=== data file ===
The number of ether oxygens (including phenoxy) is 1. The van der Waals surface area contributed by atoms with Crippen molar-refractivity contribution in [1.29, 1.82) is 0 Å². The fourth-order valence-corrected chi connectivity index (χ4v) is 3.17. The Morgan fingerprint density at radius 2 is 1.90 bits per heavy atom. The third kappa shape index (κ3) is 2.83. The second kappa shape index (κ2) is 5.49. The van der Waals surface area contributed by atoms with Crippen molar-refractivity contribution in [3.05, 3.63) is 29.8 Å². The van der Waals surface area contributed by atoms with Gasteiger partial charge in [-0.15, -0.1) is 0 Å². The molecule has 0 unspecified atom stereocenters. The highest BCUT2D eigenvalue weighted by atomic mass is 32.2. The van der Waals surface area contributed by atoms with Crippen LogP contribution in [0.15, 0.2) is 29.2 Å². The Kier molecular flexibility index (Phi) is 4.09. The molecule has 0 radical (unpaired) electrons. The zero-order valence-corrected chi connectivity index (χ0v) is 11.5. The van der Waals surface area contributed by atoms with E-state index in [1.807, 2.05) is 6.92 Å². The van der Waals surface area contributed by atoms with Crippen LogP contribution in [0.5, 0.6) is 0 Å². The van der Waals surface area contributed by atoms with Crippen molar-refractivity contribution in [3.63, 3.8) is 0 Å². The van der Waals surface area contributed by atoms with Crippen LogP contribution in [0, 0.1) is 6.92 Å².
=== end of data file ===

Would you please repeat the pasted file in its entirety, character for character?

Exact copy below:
The number of ether oxygens (including phenoxy) is 1. The van der Waals surface area contributed by atoms with Crippen molar-refractivity contribution in [1.29, 1.82) is 0 Å². The fourth-order valence-corrected chi connectivity index (χ4v) is 3.17. The Morgan fingerprint density at radius 2 is 1.90 bits per heavy atom. The third kappa shape index (κ3) is 2.83. The second kappa shape index (κ2) is 5.49. The van der Waals surface area contributed by atoms with Crippen molar-refractivity contribution in [3.05, 3.63) is 29.8 Å². The van der Waals surface area contributed by atoms with Gasteiger partial charge in [-0.15, -0.1) is 0 Å². The molecule has 0 unspecified atom stereocenters. The highest BCUT2D eigenvalue weighted by atomic mass is 32.2. The van der Waals surface area contributed by atoms with Crippen LogP contribution in [0.15, 0.2) is 29.2 Å². The Kier molecular flexibility index (Phi) is 4.09. The molecule has 0 radical (unpaired) electrons. The zero-order valence-corrected chi connectivity index (χ0v) is 11.5. The van der Waals surface area contributed by atoms with E-state index in [1.807, 2.05) is 6.92 Å². The van der Waals surface area contributed by atoms with Crippen LogP contribution in [0.5, 0.6) is 0 Å². The van der Waals surface area contributed by atoms with Crippen molar-refractivity contribution in [3.63, 3.8) is 0 Å². The van der Waals surface area contributed by atoms with Crippen LogP contribution in [0, 0.1) is 6.92 Å².